Delegates to the upcoming Nov. 14 – 15 diocesan convention will be asked to ratify a $6 million budget for 2021, representing severe cuts to diocesan ministries and a 13% overall reduction from the previous year.
Members of Diocesan Council, meeting virtually Oct. 29, approved the $5.99 million budget, a decrease of nearly one million dollars, from $6.89 million in 2020. Once the Corporation of the Diocese approves the use of $894,921 of remaining unrestricted savings held in DIT, it will be presented to the diocese’s first-ever virtual convention for approval.
Canon Andy Tomat, diocesan treasurer, said reduced congregational giving to the Mission Share Fund (MSF), along with a decline in available capital funds through Corp Sole and the Corporation of the Diocese, forced the cuts.
The budget was balanced, as required by canon, through identification of unrestricted funds held by the Corporation of the Diocese as well as income generated by restricted Corp Sole funds. Corporation directors will have to approve the draw from its coffers.
The projected $1.5 million deficit was also offset, in part, through such reductions in ministries as:
- Campus ministry, $200,000
- Clergy and Laity formation, $200,000
- Mission congregations, $136,000
- Diocesan Communications office, $110,000
- St. Athanasius Church, $80,000
- Neighborhood Youth Association, $50,000
- Episcopal Sanctuary Task Force, $35,000
- Diocesan retreat center, $35,000
- Christian education and formation, $34,000
- Youth ministry, $33,000
- Bishop’s offices, $26,000
- PRISM prison ministries, $18,000
- Program Group on Global Partnerships, $6,500
- Bloy House, the Episcopal Theological School in Los Angeles, $5,300
- New Community Ministries, $1,100
The contributions the diocese identified from the corporation and Corp Sole, totaling about $1.4 million, restored some grants to critical ministries including the Neighborhood Youth Association, Bloy House, and the Stillpoint Center, Tomat said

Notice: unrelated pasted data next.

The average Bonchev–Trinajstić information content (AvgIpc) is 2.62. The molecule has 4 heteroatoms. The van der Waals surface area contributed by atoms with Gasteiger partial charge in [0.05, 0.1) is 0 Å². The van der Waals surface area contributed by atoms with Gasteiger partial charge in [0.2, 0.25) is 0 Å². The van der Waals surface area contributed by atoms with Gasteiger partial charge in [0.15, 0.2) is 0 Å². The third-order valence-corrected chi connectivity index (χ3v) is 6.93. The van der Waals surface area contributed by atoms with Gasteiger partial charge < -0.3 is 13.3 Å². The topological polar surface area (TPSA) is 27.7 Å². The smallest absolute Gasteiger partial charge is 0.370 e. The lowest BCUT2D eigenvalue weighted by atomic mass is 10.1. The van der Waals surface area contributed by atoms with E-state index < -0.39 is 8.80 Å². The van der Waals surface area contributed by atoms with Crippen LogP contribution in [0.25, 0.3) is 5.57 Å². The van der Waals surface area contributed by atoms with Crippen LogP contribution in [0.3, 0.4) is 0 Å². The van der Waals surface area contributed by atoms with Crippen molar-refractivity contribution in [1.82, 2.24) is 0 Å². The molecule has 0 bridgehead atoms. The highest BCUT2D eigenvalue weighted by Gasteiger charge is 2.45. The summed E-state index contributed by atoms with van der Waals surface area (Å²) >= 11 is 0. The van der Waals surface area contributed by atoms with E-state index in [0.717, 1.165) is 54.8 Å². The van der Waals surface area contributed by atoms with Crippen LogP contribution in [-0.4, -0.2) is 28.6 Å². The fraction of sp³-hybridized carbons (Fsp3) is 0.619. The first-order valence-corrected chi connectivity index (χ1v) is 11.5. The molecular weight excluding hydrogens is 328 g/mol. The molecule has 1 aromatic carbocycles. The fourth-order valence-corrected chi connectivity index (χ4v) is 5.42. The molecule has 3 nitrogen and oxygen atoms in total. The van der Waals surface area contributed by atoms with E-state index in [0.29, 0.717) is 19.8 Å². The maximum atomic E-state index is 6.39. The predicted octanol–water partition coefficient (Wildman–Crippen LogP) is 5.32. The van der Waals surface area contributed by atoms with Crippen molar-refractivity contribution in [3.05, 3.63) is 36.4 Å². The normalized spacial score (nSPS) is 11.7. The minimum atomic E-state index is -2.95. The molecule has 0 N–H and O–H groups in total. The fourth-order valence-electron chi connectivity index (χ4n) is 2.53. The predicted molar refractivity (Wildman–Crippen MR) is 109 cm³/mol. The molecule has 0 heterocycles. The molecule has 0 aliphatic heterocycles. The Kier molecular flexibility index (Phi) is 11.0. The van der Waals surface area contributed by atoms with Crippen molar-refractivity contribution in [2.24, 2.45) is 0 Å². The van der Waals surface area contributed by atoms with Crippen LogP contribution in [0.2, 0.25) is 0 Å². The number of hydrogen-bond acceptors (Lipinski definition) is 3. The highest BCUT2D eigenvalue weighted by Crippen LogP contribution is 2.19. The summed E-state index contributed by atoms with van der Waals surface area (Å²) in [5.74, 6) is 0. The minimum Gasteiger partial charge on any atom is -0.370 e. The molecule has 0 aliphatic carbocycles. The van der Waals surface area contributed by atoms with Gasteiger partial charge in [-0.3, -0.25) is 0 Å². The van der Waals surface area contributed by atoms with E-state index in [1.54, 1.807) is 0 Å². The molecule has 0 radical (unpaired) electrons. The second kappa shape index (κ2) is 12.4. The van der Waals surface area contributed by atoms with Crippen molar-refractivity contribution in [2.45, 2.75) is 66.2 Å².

The Rev. Michele Racusin, diocesan chief financial officer, reported that August losses, largely from unpaid congregational mission share fund pledges and the forced closure of the retreat center because of the Covid-19 pandemic. amounted to about $44,000. Year-to-date losses totaled about $658,000, she said.
The diocese is managing to survive because of a U.S. Small Business Administration Paycheck Protection Program loan-to-grant, Racusin told council members. Congress approved the Coronavirus Aid, Relief, and Economic Security or CARES Act in March to assist businesses with resources for payroll, overhead and other expenses.
“At this point it is still a loan, but we expect it to be turned into a grant sometime next year,” she said. “We are able to use that cash now and that has virtually wiped out this loss, but not on paper.”
A new model of budgeting
Bishop Diocesan John Harvey Taylor said the diocese is moving into “a time of reorganization and transformation, away from a model of budgeting based on using up money from capital funds and from the sale of property that was not being replenished,” to greater financial stability.
Foundational to that transformation is the “Means of Grace” capital campaign, which aims to raise $30 to $40 million in endowment funds over the next few years. The goal is “to support ministries that help us form the leaders the church needs in the 21st century to help our neighbors in need,” Taylor said.
Such leaders will also be needed, he continued, “to assist local congregations so they can not only survive but thrive in a time it is absolutely vital we remain both a pastoral and prophetic presence in all the neighborhoods we’re in.”
He added that the Holy Spirit is inviting the diocese to a new conversation about the MSF budget, “rooted in a deeper sense of our mutual obligations to one another as a diocesan family, a diocesan family that ensures, as all families do, that no one is left behind,” Taylor said. “That means that we’re not going to operate in a way that privileges well-off institutions at the expense of those who are not.”
That conversation will include revisiting the canonical requirement that parishes pay 12% of their annual operating budget. “We still talk about it as a pledge,” Taylor said. “It is still viewed to an extent as discretionary. The family metaphor comes in handy because it’s not discretionary to pay the rent, the mortgage, to feed our family and make sure that all of our family are cared for; it’s mandatory. Look for a lot of news about the capital campaign and a lot of invitations to collaborate” in 2021, he said.
In other reports to the council: